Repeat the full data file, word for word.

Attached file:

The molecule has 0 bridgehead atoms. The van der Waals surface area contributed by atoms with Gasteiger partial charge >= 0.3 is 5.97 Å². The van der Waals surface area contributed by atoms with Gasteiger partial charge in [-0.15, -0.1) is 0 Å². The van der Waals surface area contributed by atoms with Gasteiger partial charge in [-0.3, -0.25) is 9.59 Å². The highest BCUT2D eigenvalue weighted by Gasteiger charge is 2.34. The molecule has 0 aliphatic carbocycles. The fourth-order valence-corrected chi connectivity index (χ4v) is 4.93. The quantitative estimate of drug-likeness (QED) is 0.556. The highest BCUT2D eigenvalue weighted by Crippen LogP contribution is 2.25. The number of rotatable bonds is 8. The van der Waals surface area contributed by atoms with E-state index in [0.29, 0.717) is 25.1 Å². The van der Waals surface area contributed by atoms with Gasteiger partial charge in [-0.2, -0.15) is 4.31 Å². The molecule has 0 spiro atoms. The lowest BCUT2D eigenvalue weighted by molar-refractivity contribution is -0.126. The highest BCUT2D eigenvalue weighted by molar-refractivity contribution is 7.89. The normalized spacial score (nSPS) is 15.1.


The molecule has 0 bridgehead atoms. The van der Waals surface area contributed by atoms with Gasteiger partial charge >= 0.3 is 5.97 Å². The van der Waals surface area contributed by atoms with Gasteiger partial charge in [-0.15, -0.1) is 0 Å². The van der Waals surface area contributed by atoms with Gasteiger partial charge in [-0.3, -0.25) is 9.59 Å². The highest BCUT2D eigenvalue weighted by Gasteiger charge is 2.34. The molecule has 0 aliphatic carbocycles. The fourth-order valence-corrected chi connectivity index (χ4v) is 4.93. The quantitative estimate of drug-likeness (QED) is 0.556. The highest BCUT2D eigenvalue weighted by Crippen LogP contribution is 2.25. The number of rotatable bonds is 8. The van der Waals surface area contributed by atoms with E-state index in [0.29, 0.717) is 25.1 Å². The van der Waals surface area contributed by atoms with Gasteiger partial charge in [-0.2, -0.15) is 4.31 Å². The molecule has 0 spiro atoms. The lowest BCUT2D eigenvalue weighted by molar-refractivity contribution is -0.126. The highest BCUT2D eigenvalue weighted by molar-refractivity contribution is 7.89. The normalized spacial score (nSPS) is 15.1.